The religion of voodoo is monotheistic religion in which there a certain classes of spirits and lesser gods all subservient of the one true God. One of the main functions of these lesser gods or “Lwa”/loah cause or cure illness. Most all of the voodoo ritual is centered upon this one function and is taken as science for most the people of Haiti. Virtually all of the modern medicine practiced in Haiti is centered around the cities and therefore rural Haitians will almost always consult a healer practicing voodoo. The roots of voodoo run deep as does Christianity. None of us would find it strange to find healing through our faith and so it goes for the Haitians. A healer may use such things as putting a knife under a bed to “cut” pain or tie knot in string to choke out swelling. If the patient suffers from pain he may believe that a spell has been put on him or a curse. If the pain is “imagined” from the knowledge of someone placing the curse on him the spell to remove it may be just as effective. This where the dolls of the movies come into play. A pin in the head of the doll is meant to relieve the pain not cause it, and a Haitian who believes this process may believe he is healed as a result of the ceremony. Those who practice voodoo do not believe that death is the end of life. Followers of Voodoo believe that each person has a soul and that it contains both the a part of the person and a part of the larger universe
When someone dies, the soul stays close to the deceased for seven to nine days. During this time the soul can be captured and used by an evil one and made into a zombie to be enslaved to serve the one who made him. As long as the soul is not captured, a ritual called Nine Night is performed in order to completely release the soul from the body so the soul may live in the dark waters for a period of a year and a day. If this is not done correctly, the soul may have to wander the earth and do harm to others.
After three hundred and sixty six days, loved ones of the deceased can initiate the “Rite of Reclamation” to raise the deceased person’s soul essence from the dark waters and put it in a clay jar known as a govi. The clay jar may be placed in a temple or on an altar where the family may come and offer gifts and feed it offer it drink and pay homage to it. and At this time the spirit of the deceased is welcomed to enter a loved one and give them any last words of enlightenment. Sometimes the jar is then broken and the pieces dropped at a crossroads. This completes the purpose of the ritual which is to release the spirit until the final incarnation.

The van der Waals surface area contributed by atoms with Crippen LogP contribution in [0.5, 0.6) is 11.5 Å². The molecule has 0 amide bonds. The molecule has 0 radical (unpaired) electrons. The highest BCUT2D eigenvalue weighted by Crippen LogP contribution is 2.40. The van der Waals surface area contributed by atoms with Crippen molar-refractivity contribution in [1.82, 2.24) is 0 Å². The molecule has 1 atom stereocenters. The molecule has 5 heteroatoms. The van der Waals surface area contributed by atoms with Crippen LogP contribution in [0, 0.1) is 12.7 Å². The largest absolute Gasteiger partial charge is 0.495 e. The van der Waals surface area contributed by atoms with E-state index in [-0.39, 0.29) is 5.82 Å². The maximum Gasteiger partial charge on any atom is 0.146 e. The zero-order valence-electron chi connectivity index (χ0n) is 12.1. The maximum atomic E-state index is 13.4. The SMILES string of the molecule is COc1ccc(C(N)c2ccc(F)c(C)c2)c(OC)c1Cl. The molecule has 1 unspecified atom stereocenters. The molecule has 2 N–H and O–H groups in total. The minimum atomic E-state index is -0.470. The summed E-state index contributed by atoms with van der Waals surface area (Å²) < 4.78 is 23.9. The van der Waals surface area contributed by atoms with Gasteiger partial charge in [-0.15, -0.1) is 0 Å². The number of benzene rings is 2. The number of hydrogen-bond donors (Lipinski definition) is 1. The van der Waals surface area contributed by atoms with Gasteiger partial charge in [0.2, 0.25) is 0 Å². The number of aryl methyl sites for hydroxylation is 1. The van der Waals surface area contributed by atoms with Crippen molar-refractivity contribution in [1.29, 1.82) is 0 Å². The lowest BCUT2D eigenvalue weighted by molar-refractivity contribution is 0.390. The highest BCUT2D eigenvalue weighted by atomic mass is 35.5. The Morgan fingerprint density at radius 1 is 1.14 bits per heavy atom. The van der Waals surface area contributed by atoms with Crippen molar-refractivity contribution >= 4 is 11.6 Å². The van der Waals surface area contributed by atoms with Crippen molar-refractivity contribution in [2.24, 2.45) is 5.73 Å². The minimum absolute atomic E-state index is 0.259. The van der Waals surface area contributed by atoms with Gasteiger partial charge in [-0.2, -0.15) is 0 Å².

In keeping with addressing t The four primary dimensions of coping with dying the physical psychological social and spiritual
I will list some other common practices Haitians use in their culture when dealing with those at the end of life. When death is certain, the family will come together and bring with them religious artifacts. They will go to great expense and extremes to be together as it so important to be present if possible at the time of death.. Once they are together they will cry and pray. It is preferable for most Haitians that they die at home surrounded by loved ones. However, hospital deaths are not out of the question. At the moment of death there is ritual wailing and final bath is given. In Haiti the eldest family member takes charge of the funeral arrangements, but the body is kept until everyone can make it home for the funeral. Funerals are extremely signifigant social events and last for several days in which rum is consumed and large amounts of food.during this time family will sleep at the house and friends will stay in the yard. Since most Haitians are reluctant to be buried under ground elaborate multi-chambered tombs are bought which will contain several members or entire families. Since the body must be intact for resurrection at the end of days no organ donations are permitted.
Since voodoo lacks any real theology many variations exist. Regional and cultural differences make doing solid research elusive and sparse as what is practiced in one place may or may not be practiced in another. Common beliefs about the afterlife are that there is no reward or punishment there. Spirits can enter or “mount” a body. At that time the person will not share the same space and becomes possessed by the Loa. Priest both summon and help the spirit leave a body. Drums, dance, and sacrifice are part of all voodoo ritual.
In conclusion, Haitians have one of the shortest life expectancies on earth (61 years for adult males), so Haitians are used to living with pain, sickness and death. They are basically a peace loving people seeking hope in a land that that doesn’t offer much. Like my own religion and culture the people of Haiti bond by practicing the religion and culture of their parents and ancestors. What some of us find superstitious, exotic and strange when looked at more closely is not so different at all. Practicing religion and doing it as a family and a community brings us closer to an understanding of purpose and meaning whether it is true or not. Without tradition and ritual we have much less in common and much less of a reason to carry on. Purpose to pass on to the next generation keeps going and going strong. Perhaps that is why the modern Haitians continue to exist today.